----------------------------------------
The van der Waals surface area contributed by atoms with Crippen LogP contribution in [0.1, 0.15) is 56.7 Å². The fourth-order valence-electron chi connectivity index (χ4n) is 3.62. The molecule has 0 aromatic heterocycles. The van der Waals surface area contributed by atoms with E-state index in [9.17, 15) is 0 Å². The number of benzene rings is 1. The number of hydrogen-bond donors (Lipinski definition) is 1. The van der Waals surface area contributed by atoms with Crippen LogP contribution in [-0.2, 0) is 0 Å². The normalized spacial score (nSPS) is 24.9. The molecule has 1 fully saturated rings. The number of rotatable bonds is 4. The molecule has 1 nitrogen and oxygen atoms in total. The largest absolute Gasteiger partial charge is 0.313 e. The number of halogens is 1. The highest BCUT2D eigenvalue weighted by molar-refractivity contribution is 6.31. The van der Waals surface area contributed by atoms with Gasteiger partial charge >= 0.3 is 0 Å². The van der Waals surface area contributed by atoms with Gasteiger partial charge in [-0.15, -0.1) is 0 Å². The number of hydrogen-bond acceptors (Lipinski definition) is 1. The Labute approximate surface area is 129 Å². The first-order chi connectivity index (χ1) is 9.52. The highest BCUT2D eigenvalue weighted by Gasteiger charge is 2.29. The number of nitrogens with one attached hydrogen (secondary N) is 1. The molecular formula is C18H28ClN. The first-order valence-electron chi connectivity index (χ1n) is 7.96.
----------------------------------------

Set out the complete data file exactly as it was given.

The van der Waals surface area contributed by atoms with Crippen LogP contribution in [0.1, 0.15) is 56.7 Å². The fourth-order valence-electron chi connectivity index (χ4n) is 3.62. The molecule has 0 aromatic heterocycles. The van der Waals surface area contributed by atoms with E-state index in [9.17, 15) is 0 Å². The number of benzene rings is 1. The number of hydrogen-bond donors (Lipinski definition) is 1. The van der Waals surface area contributed by atoms with Crippen LogP contribution in [-0.2, 0) is 0 Å². The normalized spacial score (nSPS) is 24.9. The molecule has 1 fully saturated rings. The number of rotatable bonds is 4. The molecule has 1 nitrogen and oxygen atoms in total. The largest absolute Gasteiger partial charge is 0.313 e. The number of halogens is 1. The highest BCUT2D eigenvalue weighted by molar-refractivity contribution is 6.31. The van der Waals surface area contributed by atoms with Gasteiger partial charge >= 0.3 is 0 Å². The van der Waals surface area contributed by atoms with Gasteiger partial charge in [-0.15, -0.1) is 0 Å². The number of hydrogen-bond acceptors (Lipinski definition) is 1. The Labute approximate surface area is 129 Å². The first-order chi connectivity index (χ1) is 9.52. The highest BCUT2D eigenvalue weighted by Gasteiger charge is 2.29. The number of nitrogens with one attached hydrogen (secondary N) is 1. The molecular formula is C18H28ClN. The first-order valence-electron chi connectivity index (χ1n) is 7.96.